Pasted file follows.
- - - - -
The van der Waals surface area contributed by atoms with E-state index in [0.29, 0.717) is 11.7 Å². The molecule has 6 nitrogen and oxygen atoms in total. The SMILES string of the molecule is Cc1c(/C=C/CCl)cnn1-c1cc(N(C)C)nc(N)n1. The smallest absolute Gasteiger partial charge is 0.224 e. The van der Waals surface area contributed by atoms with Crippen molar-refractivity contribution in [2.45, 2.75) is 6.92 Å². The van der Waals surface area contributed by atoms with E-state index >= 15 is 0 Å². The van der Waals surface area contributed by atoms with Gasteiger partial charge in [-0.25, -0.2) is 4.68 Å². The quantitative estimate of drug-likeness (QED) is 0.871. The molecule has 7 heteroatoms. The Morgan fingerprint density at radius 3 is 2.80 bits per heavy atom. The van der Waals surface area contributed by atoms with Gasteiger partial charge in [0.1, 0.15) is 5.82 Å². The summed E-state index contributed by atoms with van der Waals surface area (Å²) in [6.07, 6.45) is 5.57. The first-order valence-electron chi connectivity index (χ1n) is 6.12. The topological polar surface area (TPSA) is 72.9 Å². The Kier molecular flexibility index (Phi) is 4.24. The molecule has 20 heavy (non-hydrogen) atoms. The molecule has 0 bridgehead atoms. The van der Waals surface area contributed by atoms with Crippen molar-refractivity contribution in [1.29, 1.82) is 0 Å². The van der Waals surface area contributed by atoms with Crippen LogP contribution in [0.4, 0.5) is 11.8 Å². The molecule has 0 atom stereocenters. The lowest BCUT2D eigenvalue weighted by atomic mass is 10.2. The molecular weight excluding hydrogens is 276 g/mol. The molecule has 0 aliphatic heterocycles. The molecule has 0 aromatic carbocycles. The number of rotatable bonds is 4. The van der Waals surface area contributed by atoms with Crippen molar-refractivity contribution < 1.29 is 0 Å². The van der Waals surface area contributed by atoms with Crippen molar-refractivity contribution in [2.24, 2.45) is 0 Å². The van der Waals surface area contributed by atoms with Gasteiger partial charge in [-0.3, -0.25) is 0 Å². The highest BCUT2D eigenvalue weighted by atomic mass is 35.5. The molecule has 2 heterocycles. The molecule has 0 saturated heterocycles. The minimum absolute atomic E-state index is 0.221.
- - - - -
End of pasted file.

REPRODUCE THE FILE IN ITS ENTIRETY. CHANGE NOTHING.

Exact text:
The van der Waals surface area contributed by atoms with E-state index in [0.29, 0.717) is 11.7 Å². The molecule has 6 nitrogen and oxygen atoms in total. The SMILES string of the molecule is Cc1c(/C=C/CCl)cnn1-c1cc(N(C)C)nc(N)n1. The smallest absolute Gasteiger partial charge is 0.224 e. The van der Waals surface area contributed by atoms with Crippen molar-refractivity contribution in [2.45, 2.75) is 6.92 Å². The van der Waals surface area contributed by atoms with E-state index >= 15 is 0 Å². The van der Waals surface area contributed by atoms with Gasteiger partial charge in [-0.25, -0.2) is 4.68 Å². The quantitative estimate of drug-likeness (QED) is 0.871. The molecule has 7 heteroatoms. The Morgan fingerprint density at radius 3 is 2.80 bits per heavy atom. The van der Waals surface area contributed by atoms with Gasteiger partial charge in [0.1, 0.15) is 5.82 Å². The summed E-state index contributed by atoms with van der Waals surface area (Å²) in [6.07, 6.45) is 5.57. The first-order valence-electron chi connectivity index (χ1n) is 6.12. The topological polar surface area (TPSA) is 72.9 Å². The Kier molecular flexibility index (Phi) is 4.24. The molecule has 20 heavy (non-hydrogen) atoms. The molecule has 0 bridgehead atoms. The van der Waals surface area contributed by atoms with Crippen molar-refractivity contribution in [1.29, 1.82) is 0 Å². The van der Waals surface area contributed by atoms with Crippen LogP contribution in [0.4, 0.5) is 11.8 Å². The molecule has 0 atom stereocenters. The lowest BCUT2D eigenvalue weighted by atomic mass is 10.2. The molecular weight excluding hydrogens is 276 g/mol. The molecule has 0 aliphatic heterocycles. The molecule has 0 aromatic carbocycles. The number of rotatable bonds is 4. The van der Waals surface area contributed by atoms with Crippen molar-refractivity contribution < 1.29 is 0 Å². The van der Waals surface area contributed by atoms with Crippen molar-refractivity contribution in [2.24, 2.45) is 0 Å². The van der Waals surface area contributed by atoms with Gasteiger partial charge in [-0.3, -0.25) is 0 Å². The highest BCUT2D eigenvalue weighted by atomic mass is 35.5. The molecule has 2 heterocycles. The molecule has 0 saturated heterocycles. The minimum absolute atomic E-state index is 0.221.